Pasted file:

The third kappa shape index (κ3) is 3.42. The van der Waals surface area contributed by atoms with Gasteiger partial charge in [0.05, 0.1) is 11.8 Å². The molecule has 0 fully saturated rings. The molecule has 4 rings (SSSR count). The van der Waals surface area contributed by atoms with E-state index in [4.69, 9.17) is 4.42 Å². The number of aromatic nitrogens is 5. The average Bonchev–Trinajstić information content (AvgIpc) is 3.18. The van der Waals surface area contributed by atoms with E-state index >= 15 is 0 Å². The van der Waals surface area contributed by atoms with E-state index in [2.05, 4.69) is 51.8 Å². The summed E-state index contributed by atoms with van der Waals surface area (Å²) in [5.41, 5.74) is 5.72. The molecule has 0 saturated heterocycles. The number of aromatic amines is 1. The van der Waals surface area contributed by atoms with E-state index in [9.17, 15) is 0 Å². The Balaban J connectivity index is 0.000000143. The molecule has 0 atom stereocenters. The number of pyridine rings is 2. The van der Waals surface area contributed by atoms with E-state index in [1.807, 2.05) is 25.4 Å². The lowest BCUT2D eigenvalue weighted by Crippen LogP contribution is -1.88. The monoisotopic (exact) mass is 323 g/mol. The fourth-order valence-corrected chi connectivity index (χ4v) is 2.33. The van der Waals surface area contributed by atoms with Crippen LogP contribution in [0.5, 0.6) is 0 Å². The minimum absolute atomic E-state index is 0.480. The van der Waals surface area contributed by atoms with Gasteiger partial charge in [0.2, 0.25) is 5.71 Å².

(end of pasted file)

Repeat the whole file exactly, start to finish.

The third kappa shape index (κ3) is 3.42. The van der Waals surface area contributed by atoms with Gasteiger partial charge in [0.05, 0.1) is 11.8 Å². The molecule has 0 fully saturated rings. The molecule has 4 rings (SSSR count). The van der Waals surface area contributed by atoms with E-state index in [4.69, 9.17) is 4.42 Å². The number of aromatic nitrogens is 5. The average Bonchev–Trinajstić information content (AvgIpc) is 3.18. The van der Waals surface area contributed by atoms with E-state index >= 15 is 0 Å². The van der Waals surface area contributed by atoms with E-state index in [2.05, 4.69) is 51.8 Å². The summed E-state index contributed by atoms with van der Waals surface area (Å²) in [5.41, 5.74) is 5.72. The molecule has 0 saturated heterocycles. The number of aromatic amines is 1. The van der Waals surface area contributed by atoms with E-state index in [9.17, 15) is 0 Å². The Balaban J connectivity index is 0.000000143. The molecule has 0 atom stereocenters. The number of pyridine rings is 2. The van der Waals surface area contributed by atoms with E-state index in [1.807, 2.05) is 25.4 Å². The lowest BCUT2D eigenvalue weighted by Crippen LogP contribution is -1.88. The monoisotopic (exact) mass is 323 g/mol. The fourth-order valence-corrected chi connectivity index (χ4v) is 2.33. The van der Waals surface area contributed by atoms with Crippen LogP contribution in [0.5, 0.6) is 0 Å². The minimum absolute atomic E-state index is 0.480. The van der Waals surface area contributed by atoms with Gasteiger partial charge in [0.2, 0.25) is 5.71 Å².